Yasi nodded, having expected the question for a full day, and she leaned forward. "Not long after this place began, a group of us went deep. Deeper than anyone has ever gone, deeper than we dare go now. At the lowest level, there is a River. Nobody knows how deep it goes, but it provides us with water at its head, and it carries out everything we don't use and can't get rid of any other way. It feeds into the Hudson, and is fed by many many places in this city, where water seeps through. When those first explorers got there, they stayed too long. When they tried to come back up, they started getting the bends. The depth meant that their bodies couldn't take the decompression when they came back closer to surface level. When you go the top of a mountain, your ears pop. You go too high, your blood literally fizzes. Down at that great River, the same thing happens. To the Riverfolk, surface level is Everest. Seven years ago, there was something of a revolution in the Underside. I was one of the newest Shinobi to graduate. My Sensei was killed in the first few minutes of the attack. The Riverfolk boiled up out of the River, trying to take us by surprise. They succeeded. I gathered what was left of us into a counter-attack, and we managed to keep the Underside safe."
"The Underside's Boogeymen." Vincent hummed.
"So if they can't survive the surface, what the hell were they doing halfway between our apartment and the Starbright Restaurant?" Connie demanded.
"That's a good question, but we already have the answer: They weren't. They dressed like Riverfolk, but it wasn't them. Wotcha started noticing bodies showing up. Riverfolk bodies. Somebody has taken over the Clan down there." Yasi agreed. "Here's a better question: What's actually down there that's so desperate to go ignored that they'd pretend to be the Lostkind Boogeymen, just to keep us from noticing them?"
"That's a very good question." Archivist agreed reasonably. "One we were hoping you'd be able to answer for us."
"How could I know?" Vincent argued. "I haven't seen any of you for two years!"
Yasi nodded. "I know." She couldn't stop the slight smile.
Vincent tried to smile for her around cracked lips. "It's good to see you too."
"The Riverfolk are an ongoing problem for us." Archivist said. "One we live with. It is to us, what gangs are to you Above. It's not a problem that we can easily clear out, and for the most part you protect yourself by taking sensible precaution. We avoid the lowest levels, they don't come up." He paused. "There has been consistent trouble, but this week, there was a lull. They went completely silent. The same thing happened years ago, shortly after Vincent's first encounter with us."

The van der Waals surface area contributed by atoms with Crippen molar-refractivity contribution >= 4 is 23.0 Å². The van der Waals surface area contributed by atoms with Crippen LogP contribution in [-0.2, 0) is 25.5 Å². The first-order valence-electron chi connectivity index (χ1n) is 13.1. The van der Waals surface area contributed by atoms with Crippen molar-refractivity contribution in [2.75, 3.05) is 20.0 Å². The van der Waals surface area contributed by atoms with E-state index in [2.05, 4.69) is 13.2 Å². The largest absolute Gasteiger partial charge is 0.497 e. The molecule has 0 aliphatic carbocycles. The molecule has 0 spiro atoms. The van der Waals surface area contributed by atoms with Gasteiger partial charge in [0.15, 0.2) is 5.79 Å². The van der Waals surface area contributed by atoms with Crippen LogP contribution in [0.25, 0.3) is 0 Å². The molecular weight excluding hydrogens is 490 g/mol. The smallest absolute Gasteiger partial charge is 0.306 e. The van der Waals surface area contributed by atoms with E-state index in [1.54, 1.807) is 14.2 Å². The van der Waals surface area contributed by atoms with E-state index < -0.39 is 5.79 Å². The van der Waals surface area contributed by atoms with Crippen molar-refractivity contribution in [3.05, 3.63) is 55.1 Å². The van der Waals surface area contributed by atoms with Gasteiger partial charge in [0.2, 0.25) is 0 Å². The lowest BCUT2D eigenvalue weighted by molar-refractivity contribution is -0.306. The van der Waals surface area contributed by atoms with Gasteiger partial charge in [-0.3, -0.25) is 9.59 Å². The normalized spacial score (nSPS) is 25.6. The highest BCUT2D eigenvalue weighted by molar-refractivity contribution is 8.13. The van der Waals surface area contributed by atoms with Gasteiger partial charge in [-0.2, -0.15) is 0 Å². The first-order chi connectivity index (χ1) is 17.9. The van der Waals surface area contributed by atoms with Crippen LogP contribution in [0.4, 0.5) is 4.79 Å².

"Around that time, we investigated." Yasi added. "We found this on the wall beside The River, at the edge of the Riverfolk's territory."
She showed them an old Polaroid. The quality of the picture suggested an older camera, but the image was clear enough. Written on a grungy wall in glowing paint was a message. KEIST FAILED. STAND BY.
"Keist telecommunications." Vincent read. "How old is this message?"
"We found it two days after you blocked them from opening up the steam pipes." Yasi confirmed. "Connie, you know what we're talking about?"
"Vincent told me about it." Connie confirmed. "What do you know about Keist Telecommunications?"
"Nobody knew much about them... their first really big account was the one they brought to us." Vincent thought out loud. "I think Keist was based out of Germany. Once the Fiber-Optic thing fell through, I think they turned to real estate..." He shut his eyes a moment, trying to remember. "Um... Last I heard, the market ate them up and they folded."
Heavy silence.
"Germany." Yasi said. "Keist, then Owen. VonGunn knows more than he let on."
"Who?" Vincent asked.
"He's in charge of the Berlin Underside." Yasi explained. "He was the one that put us onto Owen years ago."
"You knew all this time?!" Connie exploded.
"But I stopped them." Vincent protested thinly, knowing it wasn't that easy. "I stopped the Fiber-Optic deal..."
"And when you did, they started a new plan." Archivist countered. "Vincent, the point of Gill's suicide attempt wasn't to get someone close to you. It was to get him into your office."
Vincent paled. "Oh no... Yasi, he's been there for two years!"
"And in that time, he's gotten a pretty good idea of all the ways he could expose us at will."
"Why now?" Vincent asked. "If the whole thing was a setup to remove Gill and get Owen into the City Planner's office, why wait two years to wrap up the last loose end?"
Yasi pulled out a new photograph. "There was another lull in Raids this week. Given that the last one followed a message on the walls down below, I figured it was worth checking. We found this."
EUREKA! 44-B L4-18
"We don't know what it means, but we do know that it's only been here a week." Yasi summed up. "The last one was connected to you, and given that you were targeted..."
"Sorry, Yasi; I'm afraid I can't help you." Vincent shrugged. Yasi deflated a little.
Archivist was moving. "Well, you two should get some rest. I have to talk to Keeper. Something is going on, and I don't like where it's leading."
"I'll go with you." Yasi agreed. "There's something I want to discuss with you both."
"How do you summon one of the basket elevators?" Connie asked Archivist, but the older man had already leaped out into the open space beyond their chamber. Yasi leaped after him, using her sheathed sword as a grip, taking the rope as a zip-line.
Connie let out a breath explosively as they were left alone.
Vincent stroked his thumb over her hand. "So, how are you holding up?"